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Archived Comments for: Are statins anti-inflammatory?

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  1. Atherosclerotic

    John Tanner, private

    23 February 2003

    Hello Dr. Ridker, I just came across your article re the anti-inflammatory effect of statin drugs in the cardiovasular system.

    Recently, I have had time to do extensive recent basic science literature review along with considerable antecdotal evidence beginning in the late 1970's along with current clinical research such as yours.

    It appears quite probable that overexpression of Cox 2 with its stimulation of the production of prostaglandin E2/kinins is the mediator of the inflammation known to exist in the coronary arteries of patients with atherosclerotic disease, for example. You and others have reasonably shown that the statin drugs benefit patients independently of their cholesterol lowering effects by acting in an anti-inflammatory manner.

    I would hypothesize that the action of the statins is to inhibit Cox 2 as do Celebrex, Vioxx and Bextra.

    Recent studies on the Atkins diet (Westman, et al Duke University) have shown cholesterol and triglyceride reductions far superior to those found in a matched cohort of subjects on the AHA low fat diet. In fact, the cholesterol and triglyceride reductions were shown to be independent of the weight loss observed, to occur long before the study was concluded, and to be do to food avoidance. No statins, Cox 2 "inhibitors" were administered.

    A large number of antecdotal studies in the late 1970's by Philpott and others have strongly suggested that cholesterol, triglycerides and homocysteine are merely MARKERS of inflammation and are NOT RISK FACTORS in and of themselves.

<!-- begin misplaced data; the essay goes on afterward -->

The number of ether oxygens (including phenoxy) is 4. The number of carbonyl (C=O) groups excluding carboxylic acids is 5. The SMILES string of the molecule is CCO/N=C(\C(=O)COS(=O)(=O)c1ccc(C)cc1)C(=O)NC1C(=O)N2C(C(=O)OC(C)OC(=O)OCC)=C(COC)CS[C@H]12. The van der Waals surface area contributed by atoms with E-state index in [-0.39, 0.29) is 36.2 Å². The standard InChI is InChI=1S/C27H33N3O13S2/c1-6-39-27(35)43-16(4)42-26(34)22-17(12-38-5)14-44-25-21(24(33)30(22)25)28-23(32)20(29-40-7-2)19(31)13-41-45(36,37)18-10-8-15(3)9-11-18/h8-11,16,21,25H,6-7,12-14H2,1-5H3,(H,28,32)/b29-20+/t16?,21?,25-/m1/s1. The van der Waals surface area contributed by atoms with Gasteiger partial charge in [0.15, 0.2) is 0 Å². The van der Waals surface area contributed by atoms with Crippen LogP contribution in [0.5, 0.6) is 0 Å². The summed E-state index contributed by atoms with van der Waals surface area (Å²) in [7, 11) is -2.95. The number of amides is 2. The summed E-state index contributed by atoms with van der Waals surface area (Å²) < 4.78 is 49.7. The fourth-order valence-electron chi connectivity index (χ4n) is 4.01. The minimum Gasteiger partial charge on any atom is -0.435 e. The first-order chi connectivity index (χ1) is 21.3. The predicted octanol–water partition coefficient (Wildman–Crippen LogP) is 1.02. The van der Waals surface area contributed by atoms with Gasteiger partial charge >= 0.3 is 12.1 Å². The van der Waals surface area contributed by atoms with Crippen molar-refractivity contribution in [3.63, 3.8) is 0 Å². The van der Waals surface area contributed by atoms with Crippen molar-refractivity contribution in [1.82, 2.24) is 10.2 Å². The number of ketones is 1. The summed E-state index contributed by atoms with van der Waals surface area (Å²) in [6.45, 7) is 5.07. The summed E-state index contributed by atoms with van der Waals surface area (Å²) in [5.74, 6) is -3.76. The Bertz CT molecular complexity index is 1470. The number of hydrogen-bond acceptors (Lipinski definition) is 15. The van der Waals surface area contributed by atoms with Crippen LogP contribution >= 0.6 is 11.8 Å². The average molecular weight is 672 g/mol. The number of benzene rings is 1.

I would further suggest that you would have seen the same clinical results that you observed in patients on statins, had you merely put them on very low carbohydrate diets. I would hypothesize that no matter what diet you prescribed, your patients would have shown reduction of cholesterol, triglycerides and homocysteine by treating them with Cox 2 inhibitors. (Incidentally, did any of your patients on statins comment on improved arthritis and general feelings of "well-being"--or were they asked?

    the evidence suggests that those carbohydrates elimintated in Westman's very low carbohydrate diet were those acting as STRESSORS to each individual study participant; that is, one or more of the removed carbohydrate foods was a stressor and as such was the agent(s) that caused the Cox 2 overexprssion. Fat people by their nature are carbohydrate sensitive and fat storers.

    William H. Philpott, MD, (Chocktaw, Oklahome) in the late 1970's demonstrated a significant drop in the pH of the duodenal content following the ingestion of a food known to be a STRESSOR (sensitizer). He demonstrated that a stressor food would act to inhibit pancreatic bicarbonate secretion and to stimulate prostaglandin E2/kinin production and clinical symptoms in any part of the body as determined by the patient's heredity.